Consider the self-made sentence below

They assessed the durability for the both a hot weather and cold.

Is both a hot weather and cold correct?

I don't know if I can omit the indefinite article as above.

I didn't notice that I was using an unidiomatic collocation for "a + adjective + uncountable noun" pattern, but as @Jason noticed it my point was something else. Thanks for correcting that issue anyways.

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    This sentence does not really make much sense. A corrected sentence would be "They assessed the durability for both hot and cold weather" OR "The assessed the durability for both hot weather and cold weather" ... That being said I am not sure where that leaves your question – katatahito Jun 14 '19 at 2:31

The specific sentence in the question doesn't really make sense—it shouldn't have an indefinite article in the first place. (The definite article should also not be there.)

A better version would be:

✔ They assessed its durability in both hot weather and cold.

Although the indefinite article no longer applies, the second instance of weather can be omitted.

Here is a different sentence of the same type that uses the indefinite article:

✔ They ate a meal both hot and cold.

The syntax allows for an indefinite article. But note that it doesn't follow the exact construction of the sentence in the question. (The indefinite article comes before both rather than after it.) It's referring to a single meal that is both hot and cold rather than to one meal that is hot and another meal that is cold.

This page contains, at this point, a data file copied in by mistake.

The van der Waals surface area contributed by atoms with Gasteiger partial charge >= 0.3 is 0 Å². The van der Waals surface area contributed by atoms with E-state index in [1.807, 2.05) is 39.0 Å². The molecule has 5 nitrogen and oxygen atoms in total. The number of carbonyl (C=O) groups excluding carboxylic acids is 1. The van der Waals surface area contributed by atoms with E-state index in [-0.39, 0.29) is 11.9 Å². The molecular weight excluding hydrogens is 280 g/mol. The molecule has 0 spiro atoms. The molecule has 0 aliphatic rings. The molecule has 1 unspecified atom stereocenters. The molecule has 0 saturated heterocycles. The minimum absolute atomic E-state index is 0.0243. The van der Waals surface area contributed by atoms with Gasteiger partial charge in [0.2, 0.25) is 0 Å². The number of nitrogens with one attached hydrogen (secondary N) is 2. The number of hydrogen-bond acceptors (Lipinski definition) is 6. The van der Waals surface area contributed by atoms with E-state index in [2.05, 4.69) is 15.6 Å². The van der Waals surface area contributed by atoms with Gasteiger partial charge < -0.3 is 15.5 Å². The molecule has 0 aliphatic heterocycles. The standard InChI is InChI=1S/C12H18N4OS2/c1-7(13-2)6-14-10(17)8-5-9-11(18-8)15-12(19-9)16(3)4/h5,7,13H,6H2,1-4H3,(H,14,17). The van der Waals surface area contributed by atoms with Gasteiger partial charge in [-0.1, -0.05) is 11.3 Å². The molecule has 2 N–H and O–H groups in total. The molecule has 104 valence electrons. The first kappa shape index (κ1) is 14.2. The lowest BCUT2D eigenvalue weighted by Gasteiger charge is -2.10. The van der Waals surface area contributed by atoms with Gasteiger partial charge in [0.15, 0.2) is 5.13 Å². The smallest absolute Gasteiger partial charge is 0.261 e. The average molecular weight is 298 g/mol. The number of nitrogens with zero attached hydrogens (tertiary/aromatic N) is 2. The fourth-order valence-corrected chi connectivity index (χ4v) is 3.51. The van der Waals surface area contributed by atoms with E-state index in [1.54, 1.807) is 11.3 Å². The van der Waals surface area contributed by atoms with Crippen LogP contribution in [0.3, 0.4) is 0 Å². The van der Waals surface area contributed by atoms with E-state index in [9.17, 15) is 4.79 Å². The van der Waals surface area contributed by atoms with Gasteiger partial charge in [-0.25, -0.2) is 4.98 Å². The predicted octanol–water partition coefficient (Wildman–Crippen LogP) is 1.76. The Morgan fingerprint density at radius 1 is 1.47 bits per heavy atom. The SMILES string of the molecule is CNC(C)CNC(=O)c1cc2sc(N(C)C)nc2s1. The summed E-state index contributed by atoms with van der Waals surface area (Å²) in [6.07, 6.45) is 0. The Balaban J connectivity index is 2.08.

Finally, here is a construction that is identical to the one in the question:

✔ They ate both a hot meal and a cold meal.
→ They ate both a hot meal and a cold meal.
→ They ate both a hot meal and cold.

I'm fairly sure that it's syntactically sound to omit the words that have been omitted. Since it's a parallel construction, the reader should be able to mentally replace them and understand the meaning.

However, these particular omissions seem a little awkward. At least stylistically, I suspect the omissions would not normally take place.

  • Thank you Jason, I am really happy that you could understand my major concern about that question. So you think, a native writer would be more likely to use a different structure than doing that omissions, right? – Cardinal Jun 14 '19 at 20:28
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    @Cardinal Right. I think that in this specific case (the last construction in my answer), there would normally not be an omission. – Jason Bassford Jun 14 '19 at 21:02

"Weather" is not a countable noun and so never takes an indefinite article.

So the proper phrasing is either

both hot and cold weather


both hot weather and cold weather

  • Thanks for the answer, I know that I shouldn't use an indefinite article right before an uncountable noun. No doubt 100 percent, but the thing is the article here is before the adjective not the noun. That a hot weather is not an idiomatic collocation is something different IMHO. – Cardinal Jun 14 '19 at 20:44
  • The rules about articles and uncountable nouns are not affected by whether the noun is modified by an adjectve. But you may be making a more subtle point, namely that, In many respects, "hot weather" and "cold weather" are treated as a single two-word noun rather than as an adjective plus a noun. That is, they are considered different things rather than different aspects of the same thing. But even if that is so, both nouns are uncountable. – Jeff Morrow Jun 15 '19 at 4:06

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